Day #4: Tikal National Park… and then back to Belize, across the country, and out to the ocean!

Sunrise Tour.

10:30 depart for San Ignacio.

11:30 actual depart. Van driver and vehicle used switch at the border. Pay for toilet.

As we approached San Ignacio we had our driver (Manuel) call his company to see if they could take us, along with the two from India, all the way to the water taxi in Belize City. Yes was the reply, for US$120. Well, we’d paid $35 each ($70) just to get to San Ignacio, so we opted to go all the way with This van.

Stopped for lunch at Amigo’s – a bar along the road just shy of Belize City. Harrison Ford at there during the filming of “The Mosquito Coast,” and evidently George Bush Sr. has also eaten there at some time. Touristy? Sure, but we are tourists after all!

When dropped off, we had to run find an ATM and get some cash. Then went to a ferry terminal. Next boat: 4:30. So, we called places for rooms out on the N. Ambergris. Found one option (Xanadu), but decided to hop the boat and see what we could discover in person.

We wound up in an Internet cafe after the 1.5 hour boat ride – talking to the kid working about our options. I the end, we gave his $6 (Belize) for the info, and got a 1 bedroom apartment on the ocean at the Banana Beach Resort!

We’ll be here for two nights until we move to an ocean-view room next door at the Mata Rocks Resort for our final night!

It was a long day, but we got a TON done!

Belize/Guatemala Day #3: Santa Elana/Flores to Tikal

After the ATM Cave, our focus turned to crossing the border into Guatemala and traveling to the Mayan Ruins of Tikal. We would only make it part way – a town on a beautiful lake in northern Guatemala called Flores.

So, after our group photo, we all returned to San Ignacio in a van. Rudy had arranged a car to drive Rob and I to the border – about 12 miles out of town. The van stopped at our hotel – we got out with everyone else, went in, and grabbed our backpacks. I also took just a second to jot down a couple of our cave group’s Emails to be sure I could send the “ATM Gang” a copy of the group photo we just took!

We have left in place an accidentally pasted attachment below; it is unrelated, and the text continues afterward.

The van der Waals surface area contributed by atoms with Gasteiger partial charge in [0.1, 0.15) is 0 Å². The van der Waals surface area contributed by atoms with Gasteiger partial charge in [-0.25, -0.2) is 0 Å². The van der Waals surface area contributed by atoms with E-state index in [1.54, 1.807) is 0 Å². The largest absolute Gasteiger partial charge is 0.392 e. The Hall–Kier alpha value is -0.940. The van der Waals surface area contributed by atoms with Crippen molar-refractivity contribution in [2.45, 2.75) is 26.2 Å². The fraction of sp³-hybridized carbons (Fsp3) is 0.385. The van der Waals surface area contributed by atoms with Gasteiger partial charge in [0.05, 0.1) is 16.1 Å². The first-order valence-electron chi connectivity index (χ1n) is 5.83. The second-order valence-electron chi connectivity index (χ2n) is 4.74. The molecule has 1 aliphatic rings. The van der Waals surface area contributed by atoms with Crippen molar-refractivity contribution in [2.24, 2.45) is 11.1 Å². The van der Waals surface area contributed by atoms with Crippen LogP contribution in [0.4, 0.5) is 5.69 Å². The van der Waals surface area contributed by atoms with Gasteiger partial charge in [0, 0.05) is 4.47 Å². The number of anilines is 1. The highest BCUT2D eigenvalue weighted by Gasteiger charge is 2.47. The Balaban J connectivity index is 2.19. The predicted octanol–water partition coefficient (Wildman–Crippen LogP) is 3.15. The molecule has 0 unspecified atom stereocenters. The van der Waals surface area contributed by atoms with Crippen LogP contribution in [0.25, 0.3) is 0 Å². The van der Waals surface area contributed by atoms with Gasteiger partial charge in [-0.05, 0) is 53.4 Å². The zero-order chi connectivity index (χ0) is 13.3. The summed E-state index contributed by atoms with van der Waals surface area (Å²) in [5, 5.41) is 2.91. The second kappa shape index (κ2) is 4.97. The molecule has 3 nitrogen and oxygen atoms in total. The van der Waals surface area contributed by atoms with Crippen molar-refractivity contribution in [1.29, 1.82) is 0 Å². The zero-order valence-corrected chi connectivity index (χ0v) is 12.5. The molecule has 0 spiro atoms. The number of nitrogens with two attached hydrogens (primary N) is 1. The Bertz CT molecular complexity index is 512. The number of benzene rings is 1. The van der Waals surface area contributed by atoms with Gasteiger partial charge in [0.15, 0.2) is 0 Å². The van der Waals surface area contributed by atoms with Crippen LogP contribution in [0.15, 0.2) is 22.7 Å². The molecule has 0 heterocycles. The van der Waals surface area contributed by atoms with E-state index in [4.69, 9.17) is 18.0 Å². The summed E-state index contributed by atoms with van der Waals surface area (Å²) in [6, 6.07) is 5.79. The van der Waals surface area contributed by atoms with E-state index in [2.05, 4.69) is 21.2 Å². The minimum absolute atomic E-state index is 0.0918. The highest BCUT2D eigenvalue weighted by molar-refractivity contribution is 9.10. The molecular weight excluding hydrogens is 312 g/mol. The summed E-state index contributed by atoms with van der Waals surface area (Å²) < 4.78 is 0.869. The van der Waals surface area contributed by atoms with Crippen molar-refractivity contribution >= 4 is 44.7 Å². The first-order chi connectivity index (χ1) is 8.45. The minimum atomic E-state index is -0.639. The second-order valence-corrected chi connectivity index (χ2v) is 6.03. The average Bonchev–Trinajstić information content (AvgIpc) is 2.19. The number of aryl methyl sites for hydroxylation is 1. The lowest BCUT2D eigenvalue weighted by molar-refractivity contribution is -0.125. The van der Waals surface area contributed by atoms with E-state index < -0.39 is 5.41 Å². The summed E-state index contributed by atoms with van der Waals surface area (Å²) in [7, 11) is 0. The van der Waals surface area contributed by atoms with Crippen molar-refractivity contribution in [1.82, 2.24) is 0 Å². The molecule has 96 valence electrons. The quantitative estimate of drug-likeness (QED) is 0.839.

Rudy came into the 2nd floor lobby of our hotel and announced that the car was was waiting. I finished up as quick as I could and trotted out to the waiting four-dour sedan. Rob and I got in and we were off to the Guatemalan border! The car was an experience. It was missing a shock or something – every bump we hit, the car made a loud, rough pounding sound – like a hammer hitting a nail – it sure couldn’t have been good on the car to be driving it like that! A few minutes later, we were at the border. Two other people were in the car with us, so all four of us piled out and walked about 50 feet to the Emigration hall. Our passports got stamped and all went without hassle. From that hall, we had to leave the building and walk about 100 yards to the Guatemala Immigration desk. As we walked, a number of men came up trying to get our services – “Taxi?” “You want taxi?” “Sir, Sir…” my primary concern was getting my passport stamped first, so we just said “No… No Gracias…” and kept walking. The check-in went smoothly too, and just like that we were coming back out into the throng of people trying to ‘assist’ us. Mr. Elder usually avoids these folks, but we had a couple hours to go and dark was approaching. We also weren’t sure where we’d be staying once we got there… So… One man got lucky and snagged my attention. He offered us a cab ride the 30 miles or so into the town of Flores. We’re not sure the price we paid, but I think it was to be US$75. There was a bus about 100 yards across a bridge that would have been FAR cheaper, but we knew it was going to be dark when we got to Flores, and so we decided it was better to be safe than sorry! So, just like that, we began a couple hour journey to the towns of Santa Elaina and Flores, on the lake.

Our driver was a nice man – he had worked construction in California for 7 years. It was really awesome to get to speak Spanish for a couple hours in the car. I’ve lost a lot of my language ability, for sure, but I think I was able to keep up with about 80% of what was said!

When we got to Santa Elaina, we decided to stay at a nice hotel (the one we had in San Ignacio hadn’t had hot water, and we were ready for a serious shower! So we went to the nicest place in the neighborhood. They weren’t full, and given how late it was, they weren’t going to sell our room to anyone but us, so they offered us a room with two beds for only about US$60 – we took it! The trick was paying for the taxi. The currency exchange desk at the hotel was closed. I had only US$70, but we owed 75. I had a Belizean $20 ((US$10), so I told the cab driver I would give him a tip! With the US$70 and Bz$20, he got US$80!

We were able to enter the park at 3:30 p.m. (to avoid paying the park entrance fee twice), but that meant we had to jog through the ruins to get to the Grand Plaza by sunset!